Monday, March 27, 2017

This health care stuff was gonna be sooooo easy

Act 1 of Shakespeare's "Merchant of Venice" features a put-down of a hollow braggart who "speaks an infinite deal of nothing."

Sort of reminds of the merchant of Mar-a-Lago and his first act as a legislative mastermind.

"On my very first day in office," said Donald Trump in October, in full bray about the Affordable Care Act, "I'm going to ask Congress to put a bill on my desk to replace this disastrous law. And it's gonna be so easy."

Last week? "I never said repealing and replacing Obamacare would be easy."

Talk about the art of the deal -- an infinite deal of nothing.

How big a disaster was the attempted launch of the airship Trumpcare? Truly Hindenburg-style, just without, "Oh, the humanity."

Twenty-four million Americans now won't lose their health coverage, and in too many cases, their lives. I know, that's a bad, sad deal for all those people who have everything they need. If you don't have a gated, beachfront haven, get one.

Paul Ryan walks away, sullen, shaken, "so close" to the tantalizing prospect of tossing all those sorry sorts to the winds of the magical free market – winds from which the ACA rescued them.

The "so close" that President Trump depicted as enough to count on two small hands? It was closer to three dozen votes shy of passage -- this in a chamber firmly dominated by people who voted more than 50 times to abolish the ACA.

With utter consistency, all those times Ryan and Co. said they had a viable alternative for when President Obama could not spike their designs.

It turns out that the alternative they had for said occasion was a football-field-length rubberized bag of nitrogen.

Oh, the humility.

Ah, but none of that from Captain Trump. Climbing into the driver's seat, this "big law" stuff was basically confined to tooting a horn – his horn.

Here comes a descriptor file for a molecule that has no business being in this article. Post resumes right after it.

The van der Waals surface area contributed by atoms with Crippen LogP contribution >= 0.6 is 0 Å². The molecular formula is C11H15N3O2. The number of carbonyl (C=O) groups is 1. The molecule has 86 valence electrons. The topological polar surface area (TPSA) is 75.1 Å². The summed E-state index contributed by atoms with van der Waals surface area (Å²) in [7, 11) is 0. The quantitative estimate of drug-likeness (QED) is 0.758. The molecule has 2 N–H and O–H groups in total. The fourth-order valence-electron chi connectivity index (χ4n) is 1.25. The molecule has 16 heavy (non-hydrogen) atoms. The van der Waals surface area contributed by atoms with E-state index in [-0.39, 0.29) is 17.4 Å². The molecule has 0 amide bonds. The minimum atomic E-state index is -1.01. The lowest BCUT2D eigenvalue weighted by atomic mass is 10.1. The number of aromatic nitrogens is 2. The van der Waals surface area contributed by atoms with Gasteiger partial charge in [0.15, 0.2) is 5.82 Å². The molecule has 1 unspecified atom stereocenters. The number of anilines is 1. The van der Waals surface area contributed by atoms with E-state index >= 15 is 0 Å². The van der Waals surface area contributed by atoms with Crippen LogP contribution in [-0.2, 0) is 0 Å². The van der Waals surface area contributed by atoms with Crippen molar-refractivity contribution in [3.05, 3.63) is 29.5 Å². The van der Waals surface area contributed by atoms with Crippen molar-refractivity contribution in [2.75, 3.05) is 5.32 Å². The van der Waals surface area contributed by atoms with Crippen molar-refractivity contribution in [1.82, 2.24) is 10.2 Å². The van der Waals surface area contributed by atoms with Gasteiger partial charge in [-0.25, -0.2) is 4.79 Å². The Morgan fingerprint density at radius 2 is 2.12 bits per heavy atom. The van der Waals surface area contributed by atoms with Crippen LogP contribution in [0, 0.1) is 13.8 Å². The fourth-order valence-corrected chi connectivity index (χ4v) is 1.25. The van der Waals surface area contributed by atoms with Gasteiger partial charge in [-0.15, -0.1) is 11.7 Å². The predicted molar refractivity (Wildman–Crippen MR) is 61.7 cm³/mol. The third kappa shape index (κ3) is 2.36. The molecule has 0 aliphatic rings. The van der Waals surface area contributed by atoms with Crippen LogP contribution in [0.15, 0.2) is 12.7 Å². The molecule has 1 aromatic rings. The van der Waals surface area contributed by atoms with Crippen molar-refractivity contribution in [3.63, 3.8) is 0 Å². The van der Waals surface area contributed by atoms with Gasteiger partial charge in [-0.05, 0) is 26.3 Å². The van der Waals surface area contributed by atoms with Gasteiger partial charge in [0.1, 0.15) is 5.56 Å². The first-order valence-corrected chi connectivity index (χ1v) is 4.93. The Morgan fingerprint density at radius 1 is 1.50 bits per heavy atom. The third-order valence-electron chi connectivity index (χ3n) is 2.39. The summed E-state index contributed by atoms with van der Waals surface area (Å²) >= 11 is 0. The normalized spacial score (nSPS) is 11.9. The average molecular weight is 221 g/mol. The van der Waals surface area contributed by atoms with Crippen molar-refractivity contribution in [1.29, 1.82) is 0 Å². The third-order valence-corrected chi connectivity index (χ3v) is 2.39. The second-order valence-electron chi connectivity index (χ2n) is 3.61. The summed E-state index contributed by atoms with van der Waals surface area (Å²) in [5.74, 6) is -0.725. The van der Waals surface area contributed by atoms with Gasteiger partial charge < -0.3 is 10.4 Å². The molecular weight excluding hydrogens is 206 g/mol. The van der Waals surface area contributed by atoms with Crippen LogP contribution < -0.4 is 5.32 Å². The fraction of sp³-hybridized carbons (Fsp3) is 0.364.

Reports had Republican congressmen tearing their hair out over his lack of involvement in the crafting of the legislation.

On CNN, Poppy Harlow and Chris Cuomo had David Jolly, a former Republican congressman from Florida, offer his thoughts on Trump's command of the details of the leaden flying craft that carried his name.

He told Harlow, "I think [Trump is] learning about his own health care bill listening to you and Chris in the morning."

Trump -- "I'm a very smart man" -- had an amazingly dumb observation when all went down in flames. Not a single Democrat, he complained, had voted to board his craft. Imagine that. The naiveté is, if we are permitted to use Trump's favorite Twitter lament, "sad."

Now he offers to the nation leadership in these statesmanlike terms: "The best thing is for Obamacare to explode."

How so? How about sabotage emanating from new Secretary of Health and Human Services Tom Price when he sees to what extent he can cripple the ACA?

And the Congress can make the ACA misfire by doing such things as it did in 2015 when Republicans snuck a measure into a spending bill to gut so-called risk corridor payments to insurers which kept them in the game of insuring high-risk Americans. This may be as much to blame for insurers' pulling out of the ACA as any functional flaw the GOP has assailed in asserting that it isn't sustainable.

They say the ACA can't work. Face it: It's done an amazing job, considering that for seven years Republicans in Congress have labored to keep it from working.

Disastrous debut aside, the hollow braggart and his kin are not done taking away Americans' health care, not by a long shot.

Longtime newspaperman John Young lives in Colorado. Email:

Monday, March 20, 2017

Blind fury: F-rating for wreckage from Trumpcare